An officer in a Lodge whose duty it is to explain to a candidate after his initiation the mysteries of the Degree into which he has just been admitted. The office is therefore, in many respects, similar to that of a Lecturer. The office was created in the French Lodges early in the eighteenth century, soon after the introduction of Freemasonry into France. A writer in the London Freemasons Magazine for 1859 attributes its origin to the constitutional deficiency of the French in readiness of public speaking. From the French it pulsed to the other Continental Lodges, and was adopted by the Scottish Rite. The office ss not generally recognized in the English and American system, where its duties are performed by the Worshipful Master. Though a few Lodges under the English Constitution do appoint an Orator, namely, the Lodge of Antiquity, No. 2, the Pilgrim Lodge, No. 238, the Constitutional Lodge, No. 294, and the La Cesarce Lodge, No. 590.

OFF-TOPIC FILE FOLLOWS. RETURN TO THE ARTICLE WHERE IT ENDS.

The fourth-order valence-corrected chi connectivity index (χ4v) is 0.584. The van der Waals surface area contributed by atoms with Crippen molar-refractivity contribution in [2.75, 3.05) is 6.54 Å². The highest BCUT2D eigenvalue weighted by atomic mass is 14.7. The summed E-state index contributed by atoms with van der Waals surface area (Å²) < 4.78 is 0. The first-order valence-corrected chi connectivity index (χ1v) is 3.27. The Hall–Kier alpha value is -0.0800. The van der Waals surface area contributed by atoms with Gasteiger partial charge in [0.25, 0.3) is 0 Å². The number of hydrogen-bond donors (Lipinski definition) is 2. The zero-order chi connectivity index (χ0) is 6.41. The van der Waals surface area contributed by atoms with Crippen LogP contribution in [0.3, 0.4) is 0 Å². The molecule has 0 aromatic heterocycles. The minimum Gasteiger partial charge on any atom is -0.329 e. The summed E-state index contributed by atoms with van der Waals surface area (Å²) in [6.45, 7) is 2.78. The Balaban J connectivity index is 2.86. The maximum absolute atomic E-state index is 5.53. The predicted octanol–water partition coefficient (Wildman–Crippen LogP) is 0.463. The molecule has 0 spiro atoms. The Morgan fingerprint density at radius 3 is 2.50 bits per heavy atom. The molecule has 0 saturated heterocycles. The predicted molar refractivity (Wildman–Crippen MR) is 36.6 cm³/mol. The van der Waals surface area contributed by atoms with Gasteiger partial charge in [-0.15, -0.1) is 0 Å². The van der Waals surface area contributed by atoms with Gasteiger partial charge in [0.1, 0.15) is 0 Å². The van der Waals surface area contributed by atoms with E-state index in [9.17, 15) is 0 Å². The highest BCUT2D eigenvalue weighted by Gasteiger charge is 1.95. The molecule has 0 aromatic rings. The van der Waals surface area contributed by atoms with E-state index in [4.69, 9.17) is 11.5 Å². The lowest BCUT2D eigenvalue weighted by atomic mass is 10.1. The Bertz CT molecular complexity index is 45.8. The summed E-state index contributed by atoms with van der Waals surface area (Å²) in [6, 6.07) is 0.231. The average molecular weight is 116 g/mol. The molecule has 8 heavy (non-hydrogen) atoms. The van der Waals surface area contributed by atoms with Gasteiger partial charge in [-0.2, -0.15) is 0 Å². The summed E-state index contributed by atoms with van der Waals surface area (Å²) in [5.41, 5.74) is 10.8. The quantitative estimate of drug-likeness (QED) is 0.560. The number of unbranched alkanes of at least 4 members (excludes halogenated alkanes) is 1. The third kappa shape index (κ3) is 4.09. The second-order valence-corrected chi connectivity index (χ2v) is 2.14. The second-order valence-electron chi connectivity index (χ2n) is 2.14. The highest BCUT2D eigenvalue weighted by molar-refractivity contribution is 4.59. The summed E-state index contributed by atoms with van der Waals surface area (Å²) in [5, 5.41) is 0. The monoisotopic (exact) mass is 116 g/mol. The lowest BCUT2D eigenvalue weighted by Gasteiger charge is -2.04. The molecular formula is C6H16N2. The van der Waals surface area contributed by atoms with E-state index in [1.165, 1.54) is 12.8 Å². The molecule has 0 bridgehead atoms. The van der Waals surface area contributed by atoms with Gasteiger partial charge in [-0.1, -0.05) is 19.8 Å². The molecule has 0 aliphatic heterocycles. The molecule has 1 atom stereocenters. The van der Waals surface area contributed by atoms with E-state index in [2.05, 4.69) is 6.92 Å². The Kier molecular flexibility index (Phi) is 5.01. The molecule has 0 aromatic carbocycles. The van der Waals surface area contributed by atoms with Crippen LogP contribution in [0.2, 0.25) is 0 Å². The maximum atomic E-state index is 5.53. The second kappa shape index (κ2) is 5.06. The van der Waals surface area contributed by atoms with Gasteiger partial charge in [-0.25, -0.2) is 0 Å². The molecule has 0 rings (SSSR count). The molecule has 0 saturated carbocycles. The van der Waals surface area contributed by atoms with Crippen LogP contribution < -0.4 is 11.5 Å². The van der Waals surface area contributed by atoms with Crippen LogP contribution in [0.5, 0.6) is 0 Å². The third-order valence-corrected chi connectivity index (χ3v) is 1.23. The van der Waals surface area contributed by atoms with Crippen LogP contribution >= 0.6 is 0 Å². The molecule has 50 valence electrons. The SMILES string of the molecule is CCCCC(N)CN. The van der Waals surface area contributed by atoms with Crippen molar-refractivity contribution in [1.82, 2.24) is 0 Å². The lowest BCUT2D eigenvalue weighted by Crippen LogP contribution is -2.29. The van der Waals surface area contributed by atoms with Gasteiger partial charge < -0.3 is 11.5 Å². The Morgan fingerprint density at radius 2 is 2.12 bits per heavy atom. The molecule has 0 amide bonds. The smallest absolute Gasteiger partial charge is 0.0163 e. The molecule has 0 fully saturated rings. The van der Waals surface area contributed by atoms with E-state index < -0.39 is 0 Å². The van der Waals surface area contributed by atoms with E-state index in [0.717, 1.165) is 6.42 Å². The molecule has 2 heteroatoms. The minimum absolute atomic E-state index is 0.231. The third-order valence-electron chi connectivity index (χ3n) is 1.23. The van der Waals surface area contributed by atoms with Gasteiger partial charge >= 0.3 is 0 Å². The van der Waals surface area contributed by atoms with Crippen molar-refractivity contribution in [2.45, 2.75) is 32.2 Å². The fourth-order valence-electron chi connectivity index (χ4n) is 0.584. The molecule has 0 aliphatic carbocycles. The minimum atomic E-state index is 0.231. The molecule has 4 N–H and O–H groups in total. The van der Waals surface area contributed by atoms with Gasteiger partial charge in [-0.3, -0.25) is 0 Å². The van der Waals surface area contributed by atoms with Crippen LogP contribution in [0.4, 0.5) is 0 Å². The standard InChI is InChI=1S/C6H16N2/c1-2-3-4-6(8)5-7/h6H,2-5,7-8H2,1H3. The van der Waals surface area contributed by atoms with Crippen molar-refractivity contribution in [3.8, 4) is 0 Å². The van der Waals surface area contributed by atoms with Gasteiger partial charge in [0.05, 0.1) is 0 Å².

Brother Oswald Wirth of Paris, in conversation with Brother Clegg, expressed a neat distinction from a French point of view between the Orator and the Secretary, the latter guarding the memory of the Lodge, the former voicing its conscience.
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